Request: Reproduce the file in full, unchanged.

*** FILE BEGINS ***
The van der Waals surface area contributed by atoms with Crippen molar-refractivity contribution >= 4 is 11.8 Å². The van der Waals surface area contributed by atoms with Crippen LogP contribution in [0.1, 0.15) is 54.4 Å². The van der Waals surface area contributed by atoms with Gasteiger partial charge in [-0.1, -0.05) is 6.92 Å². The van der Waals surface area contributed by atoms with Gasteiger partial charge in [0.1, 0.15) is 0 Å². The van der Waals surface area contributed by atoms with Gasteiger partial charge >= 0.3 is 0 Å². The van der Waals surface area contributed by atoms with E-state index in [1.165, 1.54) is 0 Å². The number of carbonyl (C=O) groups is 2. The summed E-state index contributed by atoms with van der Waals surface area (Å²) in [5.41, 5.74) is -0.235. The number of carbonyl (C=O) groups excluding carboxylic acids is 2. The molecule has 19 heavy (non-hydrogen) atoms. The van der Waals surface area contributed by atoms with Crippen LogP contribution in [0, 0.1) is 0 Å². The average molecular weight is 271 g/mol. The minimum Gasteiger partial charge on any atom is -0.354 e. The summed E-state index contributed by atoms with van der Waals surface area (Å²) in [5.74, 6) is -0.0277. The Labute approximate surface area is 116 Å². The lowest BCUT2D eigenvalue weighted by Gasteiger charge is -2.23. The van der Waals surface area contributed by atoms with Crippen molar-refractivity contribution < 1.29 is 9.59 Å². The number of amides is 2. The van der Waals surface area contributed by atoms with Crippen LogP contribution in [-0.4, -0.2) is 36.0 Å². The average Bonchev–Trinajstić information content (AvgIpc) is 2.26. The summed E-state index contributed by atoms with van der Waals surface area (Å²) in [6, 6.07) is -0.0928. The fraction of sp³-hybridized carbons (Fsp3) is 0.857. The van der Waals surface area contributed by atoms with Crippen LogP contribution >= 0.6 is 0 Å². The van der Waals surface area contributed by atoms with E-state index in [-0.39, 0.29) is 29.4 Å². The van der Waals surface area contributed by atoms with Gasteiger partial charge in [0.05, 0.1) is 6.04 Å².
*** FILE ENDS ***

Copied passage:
The van der Waals surface area contributed by atoms with Crippen molar-refractivity contribution >= 4 is 11.8 Å². The van der Waals surface area contributed by atoms with Crippen LogP contribution in [0.1, 0.15) is 54.4 Å². The van der Waals surface area contributed by atoms with Gasteiger partial charge in [-0.1, -0.05) is 6.92 Å². The van der Waals surface area contributed by atoms with Gasteiger partial charge in [0.1, 0.15) is 0 Å². The van der Waals surface area contributed by atoms with Gasteiger partial charge >= 0.3 is 0 Å². The van der Waals surface area contributed by atoms with E-state index in [1.165, 1.54) is 0 Å². The number of carbonyl (C=O) groups is 2. The summed E-state index contributed by atoms with van der Waals surface area (Å²) in [5.41, 5.74) is -0.235. The number of carbonyl (C=O) groups excluding carboxylic acids is 2. The molecule has 19 heavy (non-hydrogen) atoms. The van der Waals surface area contributed by atoms with Crippen LogP contribution in [0, 0.1) is 0 Å². The average molecular weight is 271 g/mol. The minimum Gasteiger partial charge on any atom is -0.354 e. The summed E-state index contributed by atoms with van der Waals surface area (Å²) in [5.74, 6) is -0.0277. The Labute approximate surface area is 116 Å². The lowest BCUT2D eigenvalue weighted by Gasteiger charge is -2.23. The van der Waals surface area contributed by atoms with Crippen molar-refractivity contribution < 1.29 is 9.59 Å². The number of amides is 2. The van der Waals surface area contributed by atoms with Crippen LogP contribution in [-0.4, -0.2) is 36.0 Å². The average Bonchev–Trinajstić information content (AvgIpc) is 2.26. The summed E-state index contributed by atoms with van der Waals surface area (Å²) in [6, 6.07) is -0.0928. The fraction of sp³-hybridized carbons (Fsp3) is 0.857. The van der Waals surface area contributed by atoms with Crippen LogP contribution >= 0.6 is 0 Å². The van der Waals surface area contributed by atoms with E-state index in [-0.39, 0.29) is 29.4 Å². The van der Waals surface area contributed by atoms with Gasteiger partial charge in [0.05, 0.1) is 6.04 Å².